The anti-bullying fight is alive and well, thanks to the annual Pink Shirt Day in Canada. The campaign, begun in Canada by two Nova Scotia teens in 2007 determined to support a Grade 9 student who had been bullied for choosing to wear a pink shirt, has become an annual event. Pink Shirt Day is held yearly, and students and businesspeople alike are encouraged to wear pink in support of the fight against bullying.
According to www.pinkshirtday.ca, David Shepherd, Travis Price and several of their friends went out and purchased 75 pink tank tops and began distributing them to their friends the day after a Grade 9 student had been horribly mocked by bullies. The Grade 9 student saw the distribution of the pink shirts when he came into school the next day, and the bullies never bothered the student again.
Price, now 24, said the campaign was very educational for him. He said at the time that he learned that two people could run with a very simple ideas and it could inspire many. He continues to inspire those to stand behind the purpose of Pink Shirt Day, and has toured Canada to talk to schools about the importance of standing up against bullies.
As the anti-bullying fight continues with the seventh annual Pink Shirt Day, Price says he is impressed with the global support the movement has garnered. In 2013, nearly seven million worldwide participated in the initiative. He recalls one incident in Nova Scotia where a student was being bullied for having a facial tumor; he brought a Pink Shirt Day event to her school, and the girl told him that he had made a real difference in her life by implementing the event.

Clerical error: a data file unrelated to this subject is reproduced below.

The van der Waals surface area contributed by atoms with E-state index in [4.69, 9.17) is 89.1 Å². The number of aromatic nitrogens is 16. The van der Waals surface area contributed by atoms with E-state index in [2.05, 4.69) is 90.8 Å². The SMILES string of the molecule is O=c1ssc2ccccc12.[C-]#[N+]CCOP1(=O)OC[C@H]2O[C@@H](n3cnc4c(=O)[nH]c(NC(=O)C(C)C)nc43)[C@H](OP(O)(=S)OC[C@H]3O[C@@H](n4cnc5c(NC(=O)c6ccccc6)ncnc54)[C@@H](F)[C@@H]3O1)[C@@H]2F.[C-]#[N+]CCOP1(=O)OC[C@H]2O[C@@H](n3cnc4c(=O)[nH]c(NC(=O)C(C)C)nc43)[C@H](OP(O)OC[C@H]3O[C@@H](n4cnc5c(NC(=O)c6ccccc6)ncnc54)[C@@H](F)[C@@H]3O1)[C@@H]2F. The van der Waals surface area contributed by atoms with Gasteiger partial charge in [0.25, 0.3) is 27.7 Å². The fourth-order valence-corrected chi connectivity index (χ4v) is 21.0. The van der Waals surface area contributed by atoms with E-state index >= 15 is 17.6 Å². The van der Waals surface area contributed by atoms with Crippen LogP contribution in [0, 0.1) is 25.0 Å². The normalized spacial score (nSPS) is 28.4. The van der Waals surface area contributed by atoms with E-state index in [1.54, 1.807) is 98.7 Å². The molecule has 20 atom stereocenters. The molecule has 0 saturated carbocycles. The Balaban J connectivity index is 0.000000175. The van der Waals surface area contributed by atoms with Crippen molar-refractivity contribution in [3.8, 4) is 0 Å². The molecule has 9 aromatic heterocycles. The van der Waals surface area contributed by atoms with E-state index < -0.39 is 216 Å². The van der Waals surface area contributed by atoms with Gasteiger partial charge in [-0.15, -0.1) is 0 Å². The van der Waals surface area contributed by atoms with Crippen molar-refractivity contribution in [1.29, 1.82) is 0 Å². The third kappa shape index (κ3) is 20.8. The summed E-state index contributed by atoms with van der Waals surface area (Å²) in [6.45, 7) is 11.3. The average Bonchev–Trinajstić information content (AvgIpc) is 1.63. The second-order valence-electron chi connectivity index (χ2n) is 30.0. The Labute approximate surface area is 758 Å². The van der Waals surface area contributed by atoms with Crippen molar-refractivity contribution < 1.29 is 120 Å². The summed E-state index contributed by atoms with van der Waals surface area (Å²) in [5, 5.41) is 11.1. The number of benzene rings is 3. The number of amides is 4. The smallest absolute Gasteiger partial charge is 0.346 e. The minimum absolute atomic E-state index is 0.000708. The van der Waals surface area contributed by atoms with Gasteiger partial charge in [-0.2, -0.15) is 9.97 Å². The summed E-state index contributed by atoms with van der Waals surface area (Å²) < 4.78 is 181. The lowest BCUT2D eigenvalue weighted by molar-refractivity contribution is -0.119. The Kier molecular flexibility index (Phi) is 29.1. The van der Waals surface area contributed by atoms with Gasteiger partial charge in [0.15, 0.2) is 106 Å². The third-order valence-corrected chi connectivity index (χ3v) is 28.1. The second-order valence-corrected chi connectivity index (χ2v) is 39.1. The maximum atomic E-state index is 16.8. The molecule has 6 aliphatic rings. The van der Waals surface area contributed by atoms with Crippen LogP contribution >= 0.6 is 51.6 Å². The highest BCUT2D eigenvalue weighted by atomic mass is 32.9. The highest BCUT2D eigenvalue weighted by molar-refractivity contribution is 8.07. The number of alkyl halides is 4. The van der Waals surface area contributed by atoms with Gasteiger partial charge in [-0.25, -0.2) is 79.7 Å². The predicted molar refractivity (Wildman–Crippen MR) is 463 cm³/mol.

Price is encouraging students to realize that there is always someone there to help them if they are being tormented and asks them to realize they can reach out for help. Bullying legislation has now been introduced in several nations globally, and in Canada, several school boards are introducing policies that are firmer in their stance against bullying-style behaviors.
Funds raised from the sale of Pink Shirt Day t-shirts go toward supporting non-profit organizations such as Kids Help Phone, which is devoted to giving troubled youth a place where they can voice their concerns about things that are troubling them so that they do not take extreme action to escape the mental pain they might be enduring. Fundraising efforts last year netted the organization $275,000 for resources, like Kids Help Phone, to help troubled youth who might be dealing with bullying.
Price, who spearheaded the anti-bullying fight in 2007 with the first annual Pink Shirt Day, says he is pleased to see that the movement has gone global and that an increasing number of schools across Canada are inspired to take on the fight against bullying. Anti-bullying initiatives are becoming more commonplace, with the most recent one occurring in the Miami Dolphins’ organization following the alleged bullying incident of Jonathan Martin by Richie Incognito. Anti-bullying initiatives are not just at the school level anymore; they are campaigns where businesses, schools and other organizations are working to stop the harassment or bullying occurring.
By Christina St-Jean